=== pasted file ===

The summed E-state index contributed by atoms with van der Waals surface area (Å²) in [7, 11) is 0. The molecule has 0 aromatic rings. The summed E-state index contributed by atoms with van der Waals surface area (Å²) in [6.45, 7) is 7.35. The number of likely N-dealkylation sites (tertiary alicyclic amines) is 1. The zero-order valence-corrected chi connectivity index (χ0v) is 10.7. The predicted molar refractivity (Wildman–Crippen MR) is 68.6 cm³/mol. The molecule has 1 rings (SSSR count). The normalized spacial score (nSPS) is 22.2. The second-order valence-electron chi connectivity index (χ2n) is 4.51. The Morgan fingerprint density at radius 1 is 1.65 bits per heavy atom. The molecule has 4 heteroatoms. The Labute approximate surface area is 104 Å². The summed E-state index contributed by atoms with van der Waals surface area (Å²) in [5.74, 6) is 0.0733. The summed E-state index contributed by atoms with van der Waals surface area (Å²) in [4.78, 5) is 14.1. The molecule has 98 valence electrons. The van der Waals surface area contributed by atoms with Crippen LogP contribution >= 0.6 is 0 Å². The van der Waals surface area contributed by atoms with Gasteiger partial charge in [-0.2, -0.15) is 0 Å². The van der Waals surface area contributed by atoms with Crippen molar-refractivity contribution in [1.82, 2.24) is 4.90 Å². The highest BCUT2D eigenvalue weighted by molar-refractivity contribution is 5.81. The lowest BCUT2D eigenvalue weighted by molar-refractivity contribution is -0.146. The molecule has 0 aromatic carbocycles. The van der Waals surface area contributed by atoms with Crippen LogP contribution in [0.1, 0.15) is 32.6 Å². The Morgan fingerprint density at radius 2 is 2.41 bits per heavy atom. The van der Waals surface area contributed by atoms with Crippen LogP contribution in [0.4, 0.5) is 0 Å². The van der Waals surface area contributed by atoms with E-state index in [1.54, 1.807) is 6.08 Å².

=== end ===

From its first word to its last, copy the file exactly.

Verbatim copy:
The summed E-state index contributed by atoms with van der Waals surface area (Å²) in [7, 11) is 0. The molecule has 0 aromatic rings. The summed E-state index contributed by atoms with van der Waals surface area (Å²) in [6.45, 7) is 7.35. The number of likely N-dealkylation sites (tertiary alicyclic amines) is 1. The zero-order valence-corrected chi connectivity index (χ0v) is 10.7. The predicted molar refractivity (Wildman–Crippen MR) is 68.6 cm³/mol. The molecule has 1 rings (SSSR count). The normalized spacial score (nSPS) is 22.2. The second-order valence-electron chi connectivity index (χ2n) is 4.51. The Morgan fingerprint density at radius 1 is 1.65 bits per heavy atom. The molecule has 4 heteroatoms. The Labute approximate surface area is 104 Å². The summed E-state index contributed by atoms with van der Waals surface area (Å²) in [5.74, 6) is 0.0733. The summed E-state index contributed by atoms with van der Waals surface area (Å²) in [4.78, 5) is 14.1. The molecule has 98 valence electrons. The van der Waals surface area contributed by atoms with Crippen LogP contribution >= 0.6 is 0 Å². The van der Waals surface area contributed by atoms with Gasteiger partial charge in [-0.2, -0.15) is 0 Å². The van der Waals surface area contributed by atoms with Crippen molar-refractivity contribution in [1.82, 2.24) is 4.90 Å². The highest BCUT2D eigenvalue weighted by molar-refractivity contribution is 5.81. The lowest BCUT2D eigenvalue weighted by molar-refractivity contribution is -0.146. The molecule has 0 aromatic carbocycles. The van der Waals surface area contributed by atoms with Crippen LogP contribution in [0.1, 0.15) is 32.6 Å². The Morgan fingerprint density at radius 2 is 2.41 bits per heavy atom. The van der Waals surface area contributed by atoms with Crippen LogP contribution in [0.4, 0.5) is 0 Å². The van der Waals surface area contributed by atoms with E-state index in [1.54, 1.807) is 6.08 Å².